EDTECH 531: Impressions of Avatars

In the first week of EDTECH 531, we watch a video from a Stanford professor about avatars and how the avatar’s presence and actions can influence student involvement and behavior. One of the points of his presentation was to incorporate the listener’s image into the 2d representation of the speaker. So kids watching me would see a speaker who looks like a blend of them and me. The research seems to indicate students are more attentive when the person speaking to them looks like them. This topic broadened out another way is very close to one of my personal challenges. I did not go into teaching to teach kids who look like me. No matter how I say it, it will sound racist so I’ve pretty much given up on being over-polite and just want to say things as I see them. If I could change my exterior so that I look like my kids, would more of them have been successful?  According to the little bit of research and reading I’ve done, one reason black males don’t take my advanced classes is because they don’t like the interaction with white women and will avoid it if they can. That, however, is not the point of this post.

In our post, we are supposed to address:

  •  Your impression of the statistics (7:30) about the use of avatars.
  • Your thoughts of how tools like Avatar Kinect creates a “Transformed Social Interaction.”
  • Do you see an educatuion value for avatar mimicry?
  • Thoughts on the pursuasive power of simitiry (voting behavior) in tracking.

The statistics say overwhelmingly that kids aged 6 – 16 spend a large number of hours engaged with computer-like equipment. I agree with the stats based on the few days I spent with my nephews who are ages 13 and 7, in June. They made fun of me because I did not have a Smart phone. They made fun of me for any ignorance I had about electronic devices. Little do they know that I’ve done the summer camp of 3DGameLab where I made apps, that I sat in on Dr. Wolber’s class at USF to learn from the person who created the text on App Inventor, or that I’ve taken courses on how to use Articulate’s Storyline so that I can create interactive tutorials. I even had the MET at that point and my brother made a point to make fun of me because I supposedly had a Master’s degree in technology, yet I did not have a Smart phone. I just have to say that  I have one now, and I do love what I can do with it. In the recent past, I did not have a Smart phone because I was unemployed and did not see the usefulness of paying an additional $40 or $50 a month just to have a Smart phone that required a data plan. Verizon changed their policies, so now I can share a data plan with my husband, Pete. Only because it is economically sensible now did I change phones, not because of the peer pressure.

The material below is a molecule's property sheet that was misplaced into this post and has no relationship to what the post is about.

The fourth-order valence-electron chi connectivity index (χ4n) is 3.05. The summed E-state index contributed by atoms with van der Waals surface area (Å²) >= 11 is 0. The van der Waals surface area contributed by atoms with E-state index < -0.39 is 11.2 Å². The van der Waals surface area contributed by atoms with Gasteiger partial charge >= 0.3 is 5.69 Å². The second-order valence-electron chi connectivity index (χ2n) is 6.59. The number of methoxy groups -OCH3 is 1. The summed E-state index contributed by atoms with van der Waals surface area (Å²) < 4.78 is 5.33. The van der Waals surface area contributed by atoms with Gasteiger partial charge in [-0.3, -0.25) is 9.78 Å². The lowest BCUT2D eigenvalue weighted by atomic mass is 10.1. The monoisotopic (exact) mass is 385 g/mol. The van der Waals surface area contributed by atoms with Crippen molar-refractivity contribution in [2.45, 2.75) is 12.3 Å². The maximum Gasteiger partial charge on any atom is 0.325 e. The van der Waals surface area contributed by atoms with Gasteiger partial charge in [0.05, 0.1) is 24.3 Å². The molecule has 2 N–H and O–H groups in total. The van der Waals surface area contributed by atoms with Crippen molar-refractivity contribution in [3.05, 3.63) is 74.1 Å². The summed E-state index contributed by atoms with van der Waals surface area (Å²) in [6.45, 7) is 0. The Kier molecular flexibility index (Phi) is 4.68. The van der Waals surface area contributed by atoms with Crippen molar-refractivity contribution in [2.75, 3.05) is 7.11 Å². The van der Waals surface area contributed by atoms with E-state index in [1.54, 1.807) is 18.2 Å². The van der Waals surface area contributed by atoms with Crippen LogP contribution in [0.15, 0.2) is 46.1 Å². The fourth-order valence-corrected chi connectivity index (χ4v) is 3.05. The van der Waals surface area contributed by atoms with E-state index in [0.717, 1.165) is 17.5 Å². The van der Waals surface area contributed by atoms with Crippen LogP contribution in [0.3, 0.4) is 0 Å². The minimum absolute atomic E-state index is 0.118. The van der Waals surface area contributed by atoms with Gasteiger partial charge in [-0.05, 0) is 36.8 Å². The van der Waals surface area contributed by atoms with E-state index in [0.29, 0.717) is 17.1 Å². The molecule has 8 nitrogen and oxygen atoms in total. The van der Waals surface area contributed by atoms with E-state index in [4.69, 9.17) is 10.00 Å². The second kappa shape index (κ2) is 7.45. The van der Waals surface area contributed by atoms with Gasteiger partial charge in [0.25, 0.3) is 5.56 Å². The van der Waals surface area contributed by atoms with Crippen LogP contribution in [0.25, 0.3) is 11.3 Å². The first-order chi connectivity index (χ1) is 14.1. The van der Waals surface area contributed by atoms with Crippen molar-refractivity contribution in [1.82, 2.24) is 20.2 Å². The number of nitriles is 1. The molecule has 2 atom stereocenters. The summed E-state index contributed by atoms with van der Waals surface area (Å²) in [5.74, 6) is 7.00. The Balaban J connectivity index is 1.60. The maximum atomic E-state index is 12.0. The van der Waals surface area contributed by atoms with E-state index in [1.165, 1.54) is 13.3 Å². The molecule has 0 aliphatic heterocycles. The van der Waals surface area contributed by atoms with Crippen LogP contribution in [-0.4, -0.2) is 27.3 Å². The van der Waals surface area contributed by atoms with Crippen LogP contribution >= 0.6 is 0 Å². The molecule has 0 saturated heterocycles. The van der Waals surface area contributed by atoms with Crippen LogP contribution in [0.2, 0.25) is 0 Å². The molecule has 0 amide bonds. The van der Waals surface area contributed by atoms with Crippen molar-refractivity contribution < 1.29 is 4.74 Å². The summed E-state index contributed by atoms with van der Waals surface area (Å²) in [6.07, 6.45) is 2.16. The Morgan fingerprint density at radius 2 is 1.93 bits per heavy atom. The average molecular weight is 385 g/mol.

Peer pressure from a 7 yr old and 13 yr old?  Is that possible? I recall being in middle school and having to talk to my best friend every night. I don’t know if that is when my parents put in another phone line in our house, or if it was a year or so later when they ultimately got frustrated with me always being on the phone. Is the continuous use of electronic devices much different? I do not know how many people my nephews interact with when they’re using their device, so I don’t know if there is a social component to what they are doing. I imagine, though, that even if their friends can’t directly see their progress on a game, if they are successful, everybody who needs to hear about it, will.

Avatar Kinect, if I am recalling correctly, is a program that has people interact with each other using full body avatars, not just floating heads. What is unique about Kinect, though, is that the avatar actually looks like you and not a face you want to create to represent you. Like with my picture and username in 3Dgamelab, it is supposed to not automatically indicate my age and gender. Choosing a flower may indicate I’m female, but there may still be some hesitancy with being 100% confident I’m female (until you read my posts). With Avatar Kinect, I would be going away from what I enjoy most about my persona online- people only know about my genetic composition and me what I tell them about me. I actually hope Avatar Kinect is not how virtual teaching is going to be in the future because I still want to teach students who don’t look like me. If I could create an avatar that matches each student’s demographic, it would be amazing. If each student could be learning from someone who looked like them, then Avatar Kinect would make sense. To create a 3D image of me is a waste of time and technology. I don’t want to exclude people because I don’t look like them.

I totally see an education value for avatar mimicry IF the avatar being mimicked is the student, not me. Maybe this is what the video was stressing and I’m being my typical misunderstanding self and not seeing the obvious until someone tells me what I was supposed to get out of the video.

While I realize Web 3.0 is a nickname of the technology that allows Google or Facebook to target me with specific ads, I really don’t want my avatar to show up on billboards to sell me objects. We actually just fought putting up a digital billboard in our city. Imagine if a digital billboard’s images changed every time a car drove by. Yeah, that would not be distracting…. The movie with Tom Cruise, Minority Report I think it is, may very well become a reality. It is with respect to ads that show up online and we just act like it is normal. If ads that change as I walk by becomes the norm, will I still be so opposed to it?

 

About Melissa

I am a former high school science teacher and recently completed a MET degree at Boise State

Posted on August 25, 2014, in EDTECH 531 and tagged , , , . Bookmark the permalink. Leave a comment.

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